As a recap, the El Paso County Board of Commissioners has agreed to ask all citizens to commit to parting with more from their wallets on this tax increase extension, but NOT ONE COMMISSIONER will state theyll oppose giving away tax money they claim they dont have enough of to Norwood Development Group plans and for a Downtown C4C stadium and its infrastructure.

Darryl Glenn (DarrylGlenn@elpasoco.com),

Longinos Gonzalez
(LonginosGonzalezJr@elpasoco.com)

Mark Waller (MarkWaller@ElPasoCo.com)

Peggy Littleton (peggylittleton@elpasoco.com)

Stan Vanderwerf (stanvanderwerf@elpasoco.com)

6 likes, 0 dislikes
Posted by Joel C. Miller on 09/12/2018 at 2:19 PM

Re: “UPDATE: El Paso County commissioners eye sheriff's tax extension

I testified at todays commission meeting and asked commissioners to share their plans on whether theyll support over $40 million collected as County sales and property taxes bypassing the general fund that could fund public safety to be used to pay for development in Southwest Downtown. A previous commission also committed $42 million in county sales tax collections for a downtown stadium and its infrastructure and the new stadium plan will likely be asking for a similar commitment.

I just asked that the Commission to, BEFORE they tell voters theyve got no money in the general fund for public safety and ask for potentially hundreds of millions in extended tax increases, that they state their intentions with regard to the two developments mentioned above which will seek county tax money that would otherwise be going to that same general fund.

Commissioner Waller, in a tirade, made clear his intention to support the beautification of Vermijo and other developer-backed public assistance in SW downtown. So yes...for at least one Commissioner: were so broke we dont have enough to fund the Sheriffs department and consequently need to extend the tax increase, but...that general fund (or money that would have gone there) certainly ought to pay for helping out the areas largest developer.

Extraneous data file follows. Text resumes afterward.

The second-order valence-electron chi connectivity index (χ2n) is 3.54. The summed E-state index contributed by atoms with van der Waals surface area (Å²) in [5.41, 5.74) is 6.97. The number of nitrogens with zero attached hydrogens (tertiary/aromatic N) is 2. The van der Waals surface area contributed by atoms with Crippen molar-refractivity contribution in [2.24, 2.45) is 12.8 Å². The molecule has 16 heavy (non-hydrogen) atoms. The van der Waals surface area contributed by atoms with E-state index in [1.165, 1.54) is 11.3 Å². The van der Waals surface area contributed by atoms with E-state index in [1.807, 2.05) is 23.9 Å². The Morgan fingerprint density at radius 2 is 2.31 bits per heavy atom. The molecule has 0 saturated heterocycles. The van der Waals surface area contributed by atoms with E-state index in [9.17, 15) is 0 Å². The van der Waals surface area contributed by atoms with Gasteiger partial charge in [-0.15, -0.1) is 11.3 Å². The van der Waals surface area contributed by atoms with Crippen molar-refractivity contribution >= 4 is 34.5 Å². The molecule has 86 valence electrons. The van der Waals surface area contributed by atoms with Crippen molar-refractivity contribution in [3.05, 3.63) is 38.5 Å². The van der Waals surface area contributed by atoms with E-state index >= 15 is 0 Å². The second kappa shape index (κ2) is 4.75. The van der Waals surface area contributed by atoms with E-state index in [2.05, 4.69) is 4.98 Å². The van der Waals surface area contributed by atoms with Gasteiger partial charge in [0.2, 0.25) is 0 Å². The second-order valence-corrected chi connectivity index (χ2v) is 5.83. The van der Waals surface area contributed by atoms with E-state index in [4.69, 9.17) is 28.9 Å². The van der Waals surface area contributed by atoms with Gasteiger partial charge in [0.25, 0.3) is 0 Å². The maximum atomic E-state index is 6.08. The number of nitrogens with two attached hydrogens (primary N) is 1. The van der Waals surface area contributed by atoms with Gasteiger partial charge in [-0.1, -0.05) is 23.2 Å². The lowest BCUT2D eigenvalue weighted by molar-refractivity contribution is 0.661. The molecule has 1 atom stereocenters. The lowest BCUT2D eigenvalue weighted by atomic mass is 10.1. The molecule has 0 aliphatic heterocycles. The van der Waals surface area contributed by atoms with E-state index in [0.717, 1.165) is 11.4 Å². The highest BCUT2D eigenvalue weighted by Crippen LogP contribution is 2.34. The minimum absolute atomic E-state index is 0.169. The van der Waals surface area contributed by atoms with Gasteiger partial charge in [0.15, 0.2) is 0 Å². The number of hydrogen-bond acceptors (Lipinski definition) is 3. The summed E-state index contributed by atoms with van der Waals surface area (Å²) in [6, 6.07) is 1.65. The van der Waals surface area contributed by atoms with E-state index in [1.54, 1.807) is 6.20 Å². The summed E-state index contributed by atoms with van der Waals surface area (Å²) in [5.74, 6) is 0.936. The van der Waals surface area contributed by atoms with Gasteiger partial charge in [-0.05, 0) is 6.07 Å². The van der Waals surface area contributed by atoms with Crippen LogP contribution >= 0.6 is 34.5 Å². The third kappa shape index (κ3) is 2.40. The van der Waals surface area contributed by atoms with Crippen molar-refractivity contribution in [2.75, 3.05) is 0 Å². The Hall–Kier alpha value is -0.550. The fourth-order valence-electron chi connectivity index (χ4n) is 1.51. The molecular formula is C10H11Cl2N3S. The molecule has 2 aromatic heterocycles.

Couldnt help mentioning that higher ups for the primary developer in SW downtown had made significant campaign donations to 4 of the 5 Commissioners.

4 likes, 0 dislikes
Posted by Joel C. Miller on 08/28/2018 at 12:20 PM

Re: “UPDATE: El Paso County commissioners eye sheriff's tax extension

It is corrupt to agree to a closed executive session when it's not authorized by law. Even if your attorney says it's ok. At some point, you've got to read the law yourself, as an elected official. For our County Commissioners: here is what Colorado Law says about when a closed-to-the-public executive session meeting can take place (note: discussing how to politically maneuver a permanent tax increase as Republicans in a predominantly Republican county is not listed):

(I) The purchase of property for public purposes, or the sale of property at competitive bidding, if premature disclosure of information would give an unfair competitive or bargaining advantage to a person whose personal, private interest is adverse to the general public interest. No member of the state public body shall use this paragraph (a) as a subterfuge for providing covert information to prospective buyers or sellers. Governing boards of state institutions of higher education including the regents of the university of Colorado may also consider the acquisition of property as a gift in an executive session, only if such executive session is requested by the donor.